Kit parts and decals
Click to enlarge images
The cockpit interior features enough detail in my opinion for a model in this scale with the canopy closed. The only additions I made were some PE seat-belts, and a scratch-built DF loop. The fuselage halves fit well with no problems, and I seem to recall the same applied to the engine cowling. I did open up and thin the cowling’s oil-cooler/carburettor scoop for better scale effect, and deepened the inside of the exhaust pipes.
Refined carburettor/oil-cooler air intake and exhausts
Wings and tail surfaces again were very straightforward, although I thinned the trailing edges of the wings as is the norm with most two-part wings. I’m not 100% sure if it’s correct or not, but I closed in the wheel wells with 5 thou plasticard for a better appearance. I also made the wing-tip navigation lights from coloured plastic.
I decided to Dremel and file out the insides of the small undercarriage doors as these were a bit thick. All was going well until I dropped and stood upon one after it was thinned out! All I could salvage was the upper curved portion. So after some thought I decided to make the doors out of brass shim. After a few attempts I found I could shape the brass round some steel rod and for the edges in a modelling vice. The resulting piece was simply super-glued the plastic top-part to the door. This gave me quite thin doors and remedied the lost part. I therefore chose to make the lower doors from brass shim also in order to match the upper doors.
Scratch-built brass undercarriage doors
I noticed that the sway-braces on resin centre bomb-rack were rather square in section, whereas all the photos I had seen showed these to be circular rods. I chose to replace them with styrene rod. The centre bomb crutch is a combination of a resin strut that fixes just behind the cowling’s cooling gills on the fuselage centreline and a styrene “U”-shaped arm. I found it best to tack the bomb in place and adjust the fit of these items to suit. I also scratch-built my own wing bomb-racks to more closely follow those I had seen in photos.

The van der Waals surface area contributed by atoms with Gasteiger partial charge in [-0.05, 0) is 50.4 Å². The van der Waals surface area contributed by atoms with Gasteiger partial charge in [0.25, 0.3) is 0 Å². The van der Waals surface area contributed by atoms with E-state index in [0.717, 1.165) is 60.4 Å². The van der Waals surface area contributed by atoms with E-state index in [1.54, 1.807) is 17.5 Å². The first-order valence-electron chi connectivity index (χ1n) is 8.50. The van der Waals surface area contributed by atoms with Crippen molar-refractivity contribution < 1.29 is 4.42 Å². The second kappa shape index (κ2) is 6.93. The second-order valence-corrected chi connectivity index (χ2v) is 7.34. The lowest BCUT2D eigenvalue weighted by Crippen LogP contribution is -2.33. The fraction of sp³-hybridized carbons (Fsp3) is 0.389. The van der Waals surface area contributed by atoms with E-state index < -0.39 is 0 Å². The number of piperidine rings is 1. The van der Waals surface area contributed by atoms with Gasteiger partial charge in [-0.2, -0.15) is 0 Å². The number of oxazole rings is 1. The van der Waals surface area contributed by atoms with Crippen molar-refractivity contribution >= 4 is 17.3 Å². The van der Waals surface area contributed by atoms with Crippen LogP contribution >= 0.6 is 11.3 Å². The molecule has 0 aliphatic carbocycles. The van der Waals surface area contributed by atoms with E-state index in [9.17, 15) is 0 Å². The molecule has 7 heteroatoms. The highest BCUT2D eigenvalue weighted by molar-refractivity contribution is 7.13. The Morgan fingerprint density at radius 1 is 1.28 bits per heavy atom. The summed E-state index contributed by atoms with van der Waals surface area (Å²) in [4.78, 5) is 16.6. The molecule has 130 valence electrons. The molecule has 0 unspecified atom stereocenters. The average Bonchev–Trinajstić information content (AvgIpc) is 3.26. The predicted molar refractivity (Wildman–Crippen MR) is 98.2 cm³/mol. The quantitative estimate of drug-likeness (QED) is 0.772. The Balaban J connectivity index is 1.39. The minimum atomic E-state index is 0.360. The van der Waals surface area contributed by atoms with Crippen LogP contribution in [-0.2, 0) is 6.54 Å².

Centreline bomb-crutch Scratch-built wing bomb-mounts
Click to enlarge images
The most challenging part of the build (aside form the undercarriage doors, which were my own fault) involved the canopy. First it is necessary to drill a hole to accept the pilot’s telescopic sight, and this was a bit trickier than I thought it would be. The other small challenge involving the canopy is the need to trim the fuselage in the area just behind the windscreen to get a good fit, plus I need some filler at the rear. I should put things in true perspective here, and say that these were the greatest challenge simply because the rest of the kit was so easy to build.
A hole needs to be drilled in the windscreen for the telescopic gun-sight
Painting was very straightforward, with Alclad II White Aluminium serving to do the bare metal and fabric areas. In the case of the fabric areas I applied a matt varnish to change the tone from the metal areas and so simulate the aluminium-doped fabric. I often use painted decal strip for canopies, but in this case I simply masked all horizontal frames first, then all the vertical ones. I then masked the canopy off whilst painting continued. Humbrol provided the gloss red and Testors the Chrome Yellow.
The Special Hobby decals went on superbly, needing no setting or solvent solutions and leaving no silvering. Before spraying the gloss painted areas with a semi-gloss finish for scale effect I found that I needed to do a small touch-up to the red by the tail. I was a bit hasty in my masking and damaged the “Commander Yorktown” decal. I emailed MPM and asked if they could help me out. Jan Hajicek of MPM came to the rescue and mailed me a replacement set, great service, especially when you consider it was my error in the first place! Things were simply finished off with a stretched sprue antenna wire.
This was a very straightforward and enjoyable build, and I look forward to building the French V-156-F version boxed by Azur. So from becoming aware of the SB2U Vindicator to building one only took me 36 years! However I’m pleased to report that it was worth the wait thanks to the MPM/Special Hobby kit.
The picture that started me off and the result 36 years later
Additional images, click to enlarge